The Leewit looked serious, and worried. “They kept up with us when we used the Sheewash drive, Captain. And without Goth, we can’t keep it going for too long.” She bit her lip. “The Egger route, Captain. If things get really bad, will you use it?”
Pausert blinked. The Leewit suggesting her pet hate? “Not without you. I am responsible for you, you know.”
The Leewit scowled. “Got it imprinted in us kids, with the Toll pattern. Get badly hurt and I prob’ly can’t stop it happening. But you’re different, see. And I worry about you, too. Because I’m also responsible. Goth told me so.” It was plain just then that she felt that responsibility very heavily. But she was Karres. They took responsibility when there was the need.
Pausert had learned, over the years of dealing with the three Karres witches, that when they were this serious, they weren’t just children to be humored or jollied. He nodded back. “I’ll do it. I think I can. But I have a ship, a crew and a passenger to worry about.”
“If it’s that bad, you won’t have,” said the Leewit.
He nodded. “Sure. Well lets go and shoot their front end off, shoot their rear end off, and ram ’em in the middle, then. Because I really don’t want to use the Egger route.”
“Me neither!” said the Leewit. “Sing out when you want us to fire the guns.”
Soon the captain was alone in the control room, assembling a blunt cone of pieces of wire from a drawer. The wires, the captain suspected, were no more than a focal point for the klatha pattern. He built it in his mind. The strange swirl of orange energy began to build too… in his mind, and then, before it burned him up, he transferred it to where the tip of the cone would be. The Venture leapt like a startled bollem, and then screamed off toward the upper left quadrant of the approaching Phantom ships. The captain heard the Leewit shriek with glee. He realized the Venture was accelerating — but in a jitterbug corkscrew fashion. Belatedly, it occurred to him that one of the more experienced witches — and even the Leewit was more experienced than he — must have controlled directional vector before engaging the drive. But he had no idea how to do that.
The ship was tumbling wildly about, closer to the Phantom ships. “Fire!” he yelled. One set of nova guns responded immediately, and the second set, the aft ones, seconds later. The captain was just glad he wasn’t trying to line up cross-hairs up while the ship was doing a drunken dance. Blue sheet light lightning leap across space and intersected one of the spiky Phantom ships… to no effect. But then the ship must have tried to launch a torpedo.
The Leewit yowled in triumph like some wild thing out of the jungle. “Got ‘im!”
The captain was too busy trying to concentrate on the twisted pattern of klatha energy to look. They went through the containment barrier the inadequate number of Phantom ships had been trying to mount and — without meaning to cut a high-speed broadside across another. Instinct prompted the captain to yell “fire” again. The truncated cone of wires collapsed as they spiraled out again. The captain gave all the tubes full thrust — the repaired bracket and roughly calibrated tube made the old Venture vibrate and wobble — but compared to his ill-controlled Sheewash it steady and easy. Vezzarn stumbled into the control room a few minutes later. “The little Wisdom got two hits on two different ships. The first one was a real disabling shot, I reckon.”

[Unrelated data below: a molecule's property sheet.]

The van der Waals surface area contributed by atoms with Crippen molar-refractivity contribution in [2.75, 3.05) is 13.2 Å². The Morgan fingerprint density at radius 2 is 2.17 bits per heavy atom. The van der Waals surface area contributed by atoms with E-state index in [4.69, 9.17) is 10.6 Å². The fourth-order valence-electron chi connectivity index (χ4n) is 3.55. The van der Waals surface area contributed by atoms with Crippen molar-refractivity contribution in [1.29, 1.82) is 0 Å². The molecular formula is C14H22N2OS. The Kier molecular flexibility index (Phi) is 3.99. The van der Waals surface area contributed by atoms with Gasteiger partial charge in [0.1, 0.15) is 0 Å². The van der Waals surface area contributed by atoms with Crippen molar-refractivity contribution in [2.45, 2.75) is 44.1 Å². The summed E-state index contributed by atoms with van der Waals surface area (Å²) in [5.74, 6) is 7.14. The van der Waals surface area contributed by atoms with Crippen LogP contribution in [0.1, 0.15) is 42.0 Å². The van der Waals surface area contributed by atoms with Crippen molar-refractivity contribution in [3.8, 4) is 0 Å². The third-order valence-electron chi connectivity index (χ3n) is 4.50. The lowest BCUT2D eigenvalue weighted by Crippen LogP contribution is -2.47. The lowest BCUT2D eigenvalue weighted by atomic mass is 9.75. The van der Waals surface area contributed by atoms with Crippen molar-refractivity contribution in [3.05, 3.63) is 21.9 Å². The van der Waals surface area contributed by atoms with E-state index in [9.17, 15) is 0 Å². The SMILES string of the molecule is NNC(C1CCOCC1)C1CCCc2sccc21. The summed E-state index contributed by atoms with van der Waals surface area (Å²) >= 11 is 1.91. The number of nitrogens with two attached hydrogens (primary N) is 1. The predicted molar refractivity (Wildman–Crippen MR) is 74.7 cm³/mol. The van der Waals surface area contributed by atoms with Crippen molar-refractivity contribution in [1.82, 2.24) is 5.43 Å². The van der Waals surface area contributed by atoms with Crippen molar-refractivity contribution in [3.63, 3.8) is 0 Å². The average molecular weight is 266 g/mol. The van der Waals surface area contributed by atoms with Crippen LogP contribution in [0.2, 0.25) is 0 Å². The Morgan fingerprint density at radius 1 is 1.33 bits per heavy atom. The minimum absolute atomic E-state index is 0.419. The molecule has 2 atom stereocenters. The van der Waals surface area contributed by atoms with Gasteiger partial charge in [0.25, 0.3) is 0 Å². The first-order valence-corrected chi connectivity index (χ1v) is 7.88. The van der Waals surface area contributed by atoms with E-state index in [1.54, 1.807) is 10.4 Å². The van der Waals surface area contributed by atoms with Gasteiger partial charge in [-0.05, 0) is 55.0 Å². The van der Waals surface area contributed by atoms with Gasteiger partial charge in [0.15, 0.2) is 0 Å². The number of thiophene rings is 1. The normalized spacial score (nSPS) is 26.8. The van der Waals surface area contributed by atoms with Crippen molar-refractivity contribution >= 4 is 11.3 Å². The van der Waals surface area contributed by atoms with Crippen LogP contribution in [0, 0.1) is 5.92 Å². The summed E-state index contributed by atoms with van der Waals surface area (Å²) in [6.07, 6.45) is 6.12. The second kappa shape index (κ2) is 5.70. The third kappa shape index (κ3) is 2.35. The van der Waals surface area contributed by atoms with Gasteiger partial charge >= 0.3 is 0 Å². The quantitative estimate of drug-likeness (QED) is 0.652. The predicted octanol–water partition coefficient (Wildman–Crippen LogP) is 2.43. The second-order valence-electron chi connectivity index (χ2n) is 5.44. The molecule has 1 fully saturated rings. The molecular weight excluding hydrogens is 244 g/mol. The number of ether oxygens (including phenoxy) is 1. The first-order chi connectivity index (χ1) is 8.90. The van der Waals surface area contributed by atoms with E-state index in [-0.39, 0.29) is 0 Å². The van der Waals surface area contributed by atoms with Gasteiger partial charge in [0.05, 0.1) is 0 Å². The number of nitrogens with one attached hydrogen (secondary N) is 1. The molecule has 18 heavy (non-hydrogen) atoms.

“They’re still behind us, but they’ve pulled back. Barely in detector range.”
The Leewit bounced into the control room. Punched his upper arm and beamed at him. “You are one hot witch pilot, Captain. They couldn’t have had the least idea where to fire.”
There were times for accepting praise — no matter how misdirected — gracefully. Making the crew feel that the captain was in control and good at it.
This was not one of those times. “They didn’t know what we were going to do… because I didn’t either. I didn’t have any directional control at all.”
The Leewit dissolved into helpless giggles. “I’ll show you next time. You did pretty clumping good anyway.”
“Yes, Captain,” said Vezzarn, a sly grin creeping onto his face. “Now they think we’re completely mad and they’re keeping their distance because they don’t want to catch it.”
Pausert rubbed his eyes, tiredly. “They could be right at that. Now can you get me something to eat? Because I sure am starving.”
“Coming right up,” said the Leewit. “I could use a second breakfast myself.”
“Actually, that’ll be your third, child,” said Pausert, chuckling.
“Pooh. Who is counting?” Said the Leewit cheerfully. “You want some cone-seed coffee with that?”
“Sure. It’d be good.”
Pausert examined the screens while the Leewit went to enforce her will on the robo-butler. They’d managed to lose one of the pursuing craft. But unless he was very much mistaken, they were going to be joined by two more ships.
He was not mistaken.
They’d be properly boxed soon. And then not even the Sheewash drive would get them away.